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This article has a section on 'editions' (SE, ME, etc). But nothing on the differences between versions. Java 1.7 (and 1.8, though not yet finalized) is in some ways quite a different languages from 1.0. Does anyone think there ought to be a 'Versions' section with brief notes on the main changes (or perhaps just the language changes) in each version? These could include links to information on the relevant topic elsewhere on WP.
In "Java is a general-purpose computer programming language that is concurrent, class-based, object-oriented...". Whilst Java is certainly a language that includes support for concurrent programming it is not one of the languages that puts it up front and centre as a main or major feature of the language. In fact, in Java 8, you need to program in a different style (using streams and lambda style) to get the most benefit out of concurrency - and this is not the prevalent style of most existing Java software, libraries, etc. Java doesn't feel very 'concurrent' compared to, say, Clojure or Erlang. Java has slowly developed and included more and more features (and libraries) for concurrent programming over time, as concurrent programming has become more important. It also retains (necessarily) a set of low-level concurrency mechanisms, which are probably the most used - even though they are the least abstracted and scalable. (For example, a preference for direct use of threads, 'synchronized' and locks, over the higher-level java.util.concurrent library. Put another way, Java seems to carry with it a good deal of concurrency baggage.) Granted that other languages, more concurrent in nature do exist on the JVM - but the JVM is not Java. Therefore, it seems odd to list 'concurrent' first. I think it is fair to say that Java is about as concurrent as it is functional (as of Java 8), so why not list 'functional' too? (But please don't - it is no more functional than Python, Ruby or Groovy.) 22.214.171.124 (talk) 13:54, 8 April 2015 (UTC)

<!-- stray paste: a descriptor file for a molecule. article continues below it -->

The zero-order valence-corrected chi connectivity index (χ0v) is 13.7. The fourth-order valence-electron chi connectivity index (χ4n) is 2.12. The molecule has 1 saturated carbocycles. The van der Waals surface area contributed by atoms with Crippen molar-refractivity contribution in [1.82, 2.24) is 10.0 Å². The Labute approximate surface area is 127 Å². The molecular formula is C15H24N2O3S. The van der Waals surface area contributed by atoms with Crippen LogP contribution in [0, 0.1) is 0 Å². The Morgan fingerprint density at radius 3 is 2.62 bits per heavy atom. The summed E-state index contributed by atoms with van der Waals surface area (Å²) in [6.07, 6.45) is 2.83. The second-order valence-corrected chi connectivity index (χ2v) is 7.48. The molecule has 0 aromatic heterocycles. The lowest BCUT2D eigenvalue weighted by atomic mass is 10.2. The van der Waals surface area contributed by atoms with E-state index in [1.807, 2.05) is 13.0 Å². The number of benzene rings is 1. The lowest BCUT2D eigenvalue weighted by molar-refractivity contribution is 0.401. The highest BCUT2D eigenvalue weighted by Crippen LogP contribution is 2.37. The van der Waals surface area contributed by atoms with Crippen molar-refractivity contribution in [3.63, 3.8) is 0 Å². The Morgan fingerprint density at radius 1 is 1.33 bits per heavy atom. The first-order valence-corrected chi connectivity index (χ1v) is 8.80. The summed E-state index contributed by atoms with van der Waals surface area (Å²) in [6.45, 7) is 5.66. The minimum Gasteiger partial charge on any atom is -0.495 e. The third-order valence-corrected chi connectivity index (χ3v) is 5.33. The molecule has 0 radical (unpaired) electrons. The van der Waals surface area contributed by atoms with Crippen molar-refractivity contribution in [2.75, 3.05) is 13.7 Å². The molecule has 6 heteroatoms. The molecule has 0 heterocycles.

Cross-platform? (Well, sort of, but...), Fast? (Well, sort of, but...), More productive? (Well, sort of, but...) ... . Its a consistent theme in Java philosophy, Baggage?(not a problem...) — Preceding unsigned comment added by 126.96.36.199 (talk) 18:59, 5 May 2015 (UTC)
Even low tech publications now recommend uninstalling Java because it is vulnerable to hacking.Wythy (talk) 05:05, 18 September 2015 (UTC)
So basically I should trust your grandmother on computer security? what exactly makes java bytecode more dangerous than say, native code? should i also remove my cpu since it can run native code? and why would i trust a low tech publication on a high tech subject? — Preceding unsigned comment added by 188.8.131.52 (talk) 06:19, 16 November 2015 (UTC)
Please convince those idiots to move the article. 184.108.40.206 (talk) 20:29, 15 October 2015 (UTC)
Semi-protected edit request on 1 February 2016
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I would like to submit a citation for the statement: "particularly for client-server web applications, with a reported 9 million developers." A reliable source that supports this is from https://www.java.com/en/about/. Thank you. Edmadrigal (talk) 22:28, 1 February 2016 (UTC)
Question: Is there any third-party/independent source that says this? --allthefoxes(Talk) 23:21, 1 February 2016 (UTC)